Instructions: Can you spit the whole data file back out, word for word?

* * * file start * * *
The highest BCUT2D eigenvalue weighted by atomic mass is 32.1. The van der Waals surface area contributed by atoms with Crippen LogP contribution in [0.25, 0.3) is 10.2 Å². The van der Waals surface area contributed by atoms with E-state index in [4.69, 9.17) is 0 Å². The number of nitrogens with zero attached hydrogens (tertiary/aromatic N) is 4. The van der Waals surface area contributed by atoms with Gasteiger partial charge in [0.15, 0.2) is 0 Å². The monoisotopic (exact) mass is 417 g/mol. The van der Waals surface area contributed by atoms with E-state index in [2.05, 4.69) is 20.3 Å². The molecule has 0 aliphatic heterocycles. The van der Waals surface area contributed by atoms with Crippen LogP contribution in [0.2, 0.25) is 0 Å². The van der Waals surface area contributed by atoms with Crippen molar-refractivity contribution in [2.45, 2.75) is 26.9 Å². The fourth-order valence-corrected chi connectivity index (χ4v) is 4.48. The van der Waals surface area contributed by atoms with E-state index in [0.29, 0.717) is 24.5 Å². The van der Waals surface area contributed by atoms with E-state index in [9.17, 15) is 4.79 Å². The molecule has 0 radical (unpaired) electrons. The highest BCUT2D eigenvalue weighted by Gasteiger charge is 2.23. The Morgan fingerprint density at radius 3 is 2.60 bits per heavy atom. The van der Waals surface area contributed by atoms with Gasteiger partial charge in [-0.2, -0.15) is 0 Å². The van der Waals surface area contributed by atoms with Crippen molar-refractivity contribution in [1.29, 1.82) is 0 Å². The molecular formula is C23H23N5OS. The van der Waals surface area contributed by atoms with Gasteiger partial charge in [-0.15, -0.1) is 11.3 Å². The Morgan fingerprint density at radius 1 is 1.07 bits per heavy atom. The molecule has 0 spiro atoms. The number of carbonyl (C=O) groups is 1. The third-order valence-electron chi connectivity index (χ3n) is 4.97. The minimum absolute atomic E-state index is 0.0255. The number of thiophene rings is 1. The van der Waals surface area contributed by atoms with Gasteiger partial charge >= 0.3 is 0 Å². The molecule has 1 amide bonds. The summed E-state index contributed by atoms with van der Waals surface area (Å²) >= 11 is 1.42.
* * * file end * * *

The highest BCUT2D eigenvalue weighted by atomic mass is 32.1. The van der Waals surface area contributed by atoms with Crippen LogP contribution in [0.25, 0.3) is 10.2 Å². The van der Waals surface area contributed by atoms with E-state index in [4.69, 9.17) is 0 Å². The number of nitrogens with zero attached hydrogens (tertiary/aromatic N) is 4. The van der Waals surface area contributed by atoms with Gasteiger partial charge in [0.15, 0.2) is 0 Å². The monoisotopic (exact) mass is 417 g/mol. The van der Waals surface area contributed by atoms with E-state index in [2.05, 4.69) is 20.3 Å². The molecule has 0 aliphatic heterocycles. The van der Waals surface area contributed by atoms with Crippen LogP contribution in [0.2, 0.25) is 0 Å². The van der Waals surface area contributed by atoms with Crippen molar-refractivity contribution in [2.45, 2.75) is 26.9 Å². The fourth-order valence-corrected chi connectivity index (χ4v) is 4.48. The van der Waals surface area contributed by atoms with E-state index in [0.29, 0.717) is 24.5 Å². The van der Waals surface area contributed by atoms with E-state index in [9.17, 15) is 4.79 Å². The molecule has 0 radical (unpaired) electrons. The highest BCUT2D eigenvalue weighted by Gasteiger charge is 2.23. The Morgan fingerprint density at radius 3 is 2.60 bits per heavy atom. The van der Waals surface area contributed by atoms with Gasteiger partial charge in [-0.2, -0.15) is 0 Å². The van der Waals surface area contributed by atoms with Crippen molar-refractivity contribution in [1.29, 1.82) is 0 Å². The molecular formula is C23H23N5OS. The van der Waals surface area contributed by atoms with Gasteiger partial charge in [-0.15, -0.1) is 11.3 Å². The Morgan fingerprint density at radius 1 is 1.07 bits per heavy atom. The molecule has 0 spiro atoms. The number of carbonyl (C=O) groups is 1. The third-order valence-electron chi connectivity index (χ3n) is 4.97. The minimum absolute atomic E-state index is 0.0255. The number of thiophene rings is 1. The van der Waals surface area contributed by atoms with Gasteiger partial charge >= 0.3 is 0 Å². The molecule has 1 amide bonds. The summed E-state index contributed by atoms with van der Waals surface area (Å²) >= 11 is 1.42.